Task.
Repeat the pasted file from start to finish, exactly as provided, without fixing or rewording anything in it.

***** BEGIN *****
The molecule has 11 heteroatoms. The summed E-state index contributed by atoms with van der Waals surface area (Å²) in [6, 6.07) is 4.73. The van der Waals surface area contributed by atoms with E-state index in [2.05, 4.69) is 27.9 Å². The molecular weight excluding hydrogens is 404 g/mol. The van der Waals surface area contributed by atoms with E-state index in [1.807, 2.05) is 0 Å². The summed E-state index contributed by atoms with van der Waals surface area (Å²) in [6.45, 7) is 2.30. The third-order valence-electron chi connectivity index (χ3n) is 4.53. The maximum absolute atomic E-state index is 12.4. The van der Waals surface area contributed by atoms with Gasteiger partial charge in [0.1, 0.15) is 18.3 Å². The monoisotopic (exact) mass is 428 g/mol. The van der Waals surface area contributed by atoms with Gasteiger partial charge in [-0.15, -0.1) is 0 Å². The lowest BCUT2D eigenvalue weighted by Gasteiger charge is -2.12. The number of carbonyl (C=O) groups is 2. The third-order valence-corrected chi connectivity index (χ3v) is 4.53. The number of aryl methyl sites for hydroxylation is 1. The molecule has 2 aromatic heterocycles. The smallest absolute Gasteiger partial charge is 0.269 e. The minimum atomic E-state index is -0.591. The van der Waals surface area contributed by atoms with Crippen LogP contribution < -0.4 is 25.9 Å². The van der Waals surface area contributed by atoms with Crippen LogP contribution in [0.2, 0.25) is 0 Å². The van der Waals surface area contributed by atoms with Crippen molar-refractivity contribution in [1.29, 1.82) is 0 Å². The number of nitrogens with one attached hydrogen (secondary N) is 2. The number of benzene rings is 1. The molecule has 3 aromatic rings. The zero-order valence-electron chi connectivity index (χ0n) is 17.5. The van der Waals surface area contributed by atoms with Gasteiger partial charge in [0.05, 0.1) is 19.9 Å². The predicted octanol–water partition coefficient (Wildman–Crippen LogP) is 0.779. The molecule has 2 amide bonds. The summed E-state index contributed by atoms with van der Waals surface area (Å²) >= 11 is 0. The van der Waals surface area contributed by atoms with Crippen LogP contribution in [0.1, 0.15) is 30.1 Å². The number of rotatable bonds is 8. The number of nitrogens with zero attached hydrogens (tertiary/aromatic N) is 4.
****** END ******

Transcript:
The molecule has 11 heteroatoms. The summed E-state index contributed by atoms with van der Waals surface area (Å²) in [6, 6.07) is 4.73. The van der Waals surface area contributed by atoms with E-state index in [2.05, 4.69) is 27.9 Å². The molecular weight excluding hydrogens is 404 g/mol. The van der Waals surface area contributed by atoms with E-state index in [1.807, 2.05) is 0 Å². The summed E-state index contributed by atoms with van der Waals surface area (Å²) in [6.45, 7) is 2.30. The third-order valence-electron chi connectivity index (χ3n) is 4.53. The maximum absolute atomic E-state index is 12.4. The van der Waals surface area contributed by atoms with Gasteiger partial charge in [0.1, 0.15) is 18.3 Å². The monoisotopic (exact) mass is 428 g/mol. The van der Waals surface area contributed by atoms with Gasteiger partial charge in [-0.15, -0.1) is 0 Å². The lowest BCUT2D eigenvalue weighted by Gasteiger charge is -2.12. The number of carbonyl (C=O) groups is 2. The third-order valence-corrected chi connectivity index (χ3v) is 4.53. The number of aryl methyl sites for hydroxylation is 1. The molecule has 2 aromatic heterocycles. The smallest absolute Gasteiger partial charge is 0.269 e. The minimum atomic E-state index is -0.591. The van der Waals surface area contributed by atoms with Crippen LogP contribution < -0.4 is 25.9 Å². The van der Waals surface area contributed by atoms with Crippen LogP contribution in [0.2, 0.25) is 0 Å². The van der Waals surface area contributed by atoms with Crippen molar-refractivity contribution in [1.29, 1.82) is 0 Å². The number of nitrogens with one attached hydrogen (secondary N) is 2. The number of benzene rings is 1. The molecule has 3 aromatic rings. The zero-order valence-electron chi connectivity index (χ0n) is 17.5. The van der Waals surface area contributed by atoms with Gasteiger partial charge in [0.05, 0.1) is 19.9 Å². The predicted octanol–water partition coefficient (Wildman–Crippen LogP) is 0.779. The molecule has 2 amide bonds. The summed E-state index contributed by atoms with van der Waals surface area (Å²) >= 11 is 0. The van der Waals surface area contributed by atoms with Crippen LogP contribution in [0.1, 0.15) is 30.1 Å². The number of rotatable bonds is 8. The number of nitrogens with zero attached hydrogens (tertiary/aromatic N) is 4.